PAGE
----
NC's eastern region deer season opens

CorrespondentOctober 24, 2012 

— If not for big game, such as black bears and white-tailed deer, it’s unlikely anyone would ever visit Angola Bay. However, this was October 13, opening day of the state’s eastern region deer season, and the sand and gravel roads were so busy that dust hung thick in the air.

A trio of pickup trucks gathered at a road marked by a wooden sign that said “Wildcat X.” They had collected their dogs following a morning hunt. Now, they were preparing to release them again.

“I’m hunting with my Plott hounds,” said Joe Howard, a 48-year-old state employee from Garner. “Their names are Ruff, Tiff and Holmes. My father has always hunted bears in here with Plotts. One of the dogs wouldn’t stay with a bear, so we use him for deer. Plotts are usually used for hunting bears, but I like them so much I also use them for deer.”

Strapped to the side of his pickup bed beside the dog kennel was a bicycle. Howard said a gated road that ran straight across the backs of the rectangular blocks of former timberland they were hunting from the rest of Angola Bay, was otherwise inaccessible.

“I use the bicycle to check for deer tracks or catch dogs behind the locked gates,” he said. “If the dogs get back there, it can take a long time to get them home.”

Howard’s dogs wore radio-tracking collars. A GPS receiver helped him map the exact position of each hound. He said it was different when he was a child and Angola Bay was not a game land, but a private hunting club that leased the land from a paper company.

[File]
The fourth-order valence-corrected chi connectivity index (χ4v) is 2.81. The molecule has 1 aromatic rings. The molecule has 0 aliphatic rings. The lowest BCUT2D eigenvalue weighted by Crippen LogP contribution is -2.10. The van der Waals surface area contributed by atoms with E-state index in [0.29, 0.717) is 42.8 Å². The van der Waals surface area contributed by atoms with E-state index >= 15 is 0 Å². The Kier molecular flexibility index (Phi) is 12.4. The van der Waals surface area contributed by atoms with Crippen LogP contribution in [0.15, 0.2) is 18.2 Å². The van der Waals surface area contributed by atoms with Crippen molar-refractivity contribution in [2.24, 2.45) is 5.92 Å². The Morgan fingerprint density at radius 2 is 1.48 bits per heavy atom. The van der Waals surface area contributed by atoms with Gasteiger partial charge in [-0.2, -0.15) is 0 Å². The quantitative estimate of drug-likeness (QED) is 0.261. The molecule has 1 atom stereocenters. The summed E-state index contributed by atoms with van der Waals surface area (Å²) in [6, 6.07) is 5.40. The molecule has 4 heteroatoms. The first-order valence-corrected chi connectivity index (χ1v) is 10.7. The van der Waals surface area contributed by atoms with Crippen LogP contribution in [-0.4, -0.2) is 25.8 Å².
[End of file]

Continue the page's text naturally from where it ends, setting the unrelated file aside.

“There were more deer back then, so tracks were easier to find,” he said. “I like to walk the dogs down the road, looking for fresh tracks. If the scent is hot enough, they take the track and follow the deer into the bay.”

While few hunters remained at noon, Howard said the game land was packed full of hunters and hounds at daybreak.

“The entrance road looked like an interstate highway,” he said. “There were hunters and hounds everywhere. I know of three deer killed this morning and one was in front of my dogs. The hunters have gone out to clean their deer, but most of them will (be) back for an afternoon hunt.”

William Jordan, 55, a roofing contractor from Topsail Beach, said he had been hunting deer for 40 years. He has killed about 130 white-tailed deer and also hunted mule deer when he lived in Nevada.

“I’ve been hunting with Joe for 16 or 17 years, when Angola Bay was leased by Moccasin Creek Hunting Club,” he said. “It’s easier to hunt with dogs now than it was then because of the tracking collars. A tracking collar costs $200 and a receiver costs $450. It’s cheaper to buy the collars than it was to buy all the gas we used to burn looking for lost deer dogs.”

Greg Martin, a marine construction worker from Surf City, completed the trio. He had not been hunting as long as the others.

“I’ve been hunting deer for two years, with William, Joe and his dogs,” Martin, 35, said. “I was a still a hunter for 14 years before I began hunting with dogs. I don’t shoot very many deer, but I see lots of them.”

Howard led the convoy along the road, which had potholes big enough to swallow several pickups down to the axles in black water that belied their depths. Jordan’s pickup bumper held an electric winch, just in case someone’s truck got stuck.

Stopping his pickup, Howard opened the kennel and released his hounds. He walked along the road behind his Plotts, stopping here and there to examine deer tracks for freshness in the event the dogs might have missed checking the scent. Suddenly, they veered off the edge of the road, swallowed completely into the maze of greenery. Only their barks and lines on a GPS receiver proved that they still existed.

“You couldn’t hunt in here without dogs,” he said. “But I wouldn’t be anywhere else today. It’s opening day. If you are a deer hunter, you have to be out here.”

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